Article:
Waste Wise

Waste Wise: Grading Our Composition

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Waste composition can be a tool to evaluate realistic policy goals for diversion.

There has been significant focus on waste diversion of late. And while initial policy goals focused around recycling, state and local goals are becoming more inclusive, defining overall diversion goals either in concert with or independent of recycling goals. Typically, the term “diversion” is used to indicate the diversion of discards from a landfill and, in some cases, waste-to-energy facilities as well. Thus, the term waste diversion is more broad and includes recycling, as well as other waste management strategies such as composting and waste conversion technologies (both biological and thermal).

One could argue many reasons for this philosophical shift. Perhaps public sentiment to “go green” has catalyzed the inception of these broader goals. Or maybe the realization that waste is now not waste but a resource is the driving factor. The reasons and justifications no doubt vary from city to city. Despite the reasons why, the key question that must be answered is, specifically, how will a city or hauler divert materials? Which technology or processes yield the highest diversion rates?

One way to evaluate the potential for diversion is to consider the limitations imposed by waste composition. When it comes to diversion, waste composition is a critical piece of the equation since typically only limited waste components are acceptable for use with specific technologies. To illustrate this, the table below shows which primary components within the waste discards stream are suitable for typical waste diversion endpoints and how much of the total municipal solid waste (MSW) stream can be processed by that particular diversion technology.

Diversion technologies/processes and their ability to process particular MSW components.

 

 

Waste Component

 

Generated Mass (tons)1

 

% of    Total MSW

Fraction of Total MSW Processed (%)

Composting/ Mulching

 

Recycling

Anaerobic Digestion

 

Gasification

Paper

71,310

28.5

 

X

 

X

Food Waste

34,760

13.9

X

 

X

Maybe2

Yard Waste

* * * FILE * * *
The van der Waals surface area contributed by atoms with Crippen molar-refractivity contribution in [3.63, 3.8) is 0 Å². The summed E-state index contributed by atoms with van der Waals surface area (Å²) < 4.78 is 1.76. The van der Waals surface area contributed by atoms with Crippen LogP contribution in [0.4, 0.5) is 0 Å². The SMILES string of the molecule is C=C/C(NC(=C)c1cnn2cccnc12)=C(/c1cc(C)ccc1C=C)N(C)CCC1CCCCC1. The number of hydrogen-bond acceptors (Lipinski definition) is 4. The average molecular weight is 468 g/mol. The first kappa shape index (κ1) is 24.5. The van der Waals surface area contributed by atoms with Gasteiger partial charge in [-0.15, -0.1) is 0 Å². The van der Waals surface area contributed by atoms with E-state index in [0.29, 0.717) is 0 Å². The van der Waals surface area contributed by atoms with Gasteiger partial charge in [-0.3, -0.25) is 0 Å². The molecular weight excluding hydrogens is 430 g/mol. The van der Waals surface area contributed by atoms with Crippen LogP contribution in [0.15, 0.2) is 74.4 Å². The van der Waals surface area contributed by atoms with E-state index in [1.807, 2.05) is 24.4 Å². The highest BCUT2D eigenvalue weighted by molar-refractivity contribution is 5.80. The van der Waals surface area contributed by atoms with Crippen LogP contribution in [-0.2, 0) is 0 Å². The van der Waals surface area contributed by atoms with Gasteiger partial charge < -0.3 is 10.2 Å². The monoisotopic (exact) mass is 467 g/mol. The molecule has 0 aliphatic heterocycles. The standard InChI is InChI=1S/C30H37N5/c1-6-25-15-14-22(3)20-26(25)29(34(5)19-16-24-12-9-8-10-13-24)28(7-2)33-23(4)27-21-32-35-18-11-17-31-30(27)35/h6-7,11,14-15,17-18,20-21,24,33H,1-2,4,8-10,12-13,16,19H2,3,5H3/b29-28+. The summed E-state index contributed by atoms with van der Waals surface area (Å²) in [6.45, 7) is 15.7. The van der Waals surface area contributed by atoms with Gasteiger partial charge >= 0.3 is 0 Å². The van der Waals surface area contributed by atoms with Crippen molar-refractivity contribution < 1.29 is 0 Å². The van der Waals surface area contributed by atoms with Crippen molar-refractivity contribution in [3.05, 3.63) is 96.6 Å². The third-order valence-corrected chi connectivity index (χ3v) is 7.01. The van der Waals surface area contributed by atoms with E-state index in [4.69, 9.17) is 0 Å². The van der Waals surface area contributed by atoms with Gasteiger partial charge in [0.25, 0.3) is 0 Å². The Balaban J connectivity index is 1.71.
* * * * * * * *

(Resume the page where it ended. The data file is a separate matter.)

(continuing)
33,400

13.4

X

 

X

Maybe2

Wood

15,880

6.4

X

 

 

X

Textiles

13,120

5.3

 

 

 

X

Rubber/Leather

7,780

3.1

 

 

 

X

Plastic

31,040

12.4

 

X

 

X

Metal

22,410

9.0

 

X

 

 

Glass

11,530

4.6

 

X

 

 

Miscellaneous

8,630

3.4

 

 

 

 

Total

249,860

100

33.7

54.5

27.3

55.7

1 Source: U.S. EPA

2 Depends on process and ability to handle moisture contents >10%.

As this table clearly shows, waste diversion based on current technology constraints allow for only 33.7 to 55.7 percent of the total MSW stream to be treated if only one technology or process is used. If two or more processes are used, such as composting and recycling, this number collectively climbs to 88.2 percent. However, this percentage is more of a theoretical maximum value since some specific waste components (e.g. rigid plastics, treated wood, etc.) cannot be readily recycled or composted.

This suggests that appropriate goal setting for waste diversion from a policy perspective should consider the ability to achieve a particular goal based on the technologies or processes that are in place or planned for a particular community or populace. Another issue that exists is that, while the definition of the technologies is relatively clear, there can be substantial disparities between cities, counties and states regarding definitions of what is included in the terms “diversion” and “recycling.” As a result, a stronger coupling between available diversion processes, the fraction of the waste stream that can be utilized by these processes and policymaking should result in goals that are both realistic and practical.

Discuss this Blog Entry 3

on Jan 30, 2013

In the table these figures "generated mass": what figures they are? From a certain city or state?

on Feb 8, 2013

The numbers are based on the US EPA data for the entire U.S. and the units are in thousands of tons, not tons.

on Oct 24, 2013

I was impress beautiful structure of the content. Thanks
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Bryan Staley

Bryan Staley, P.E., is president of the Environmental Research and Education Foundation, a non-profit foundation that funds and directs scientific research and educational initiatives to benefit...
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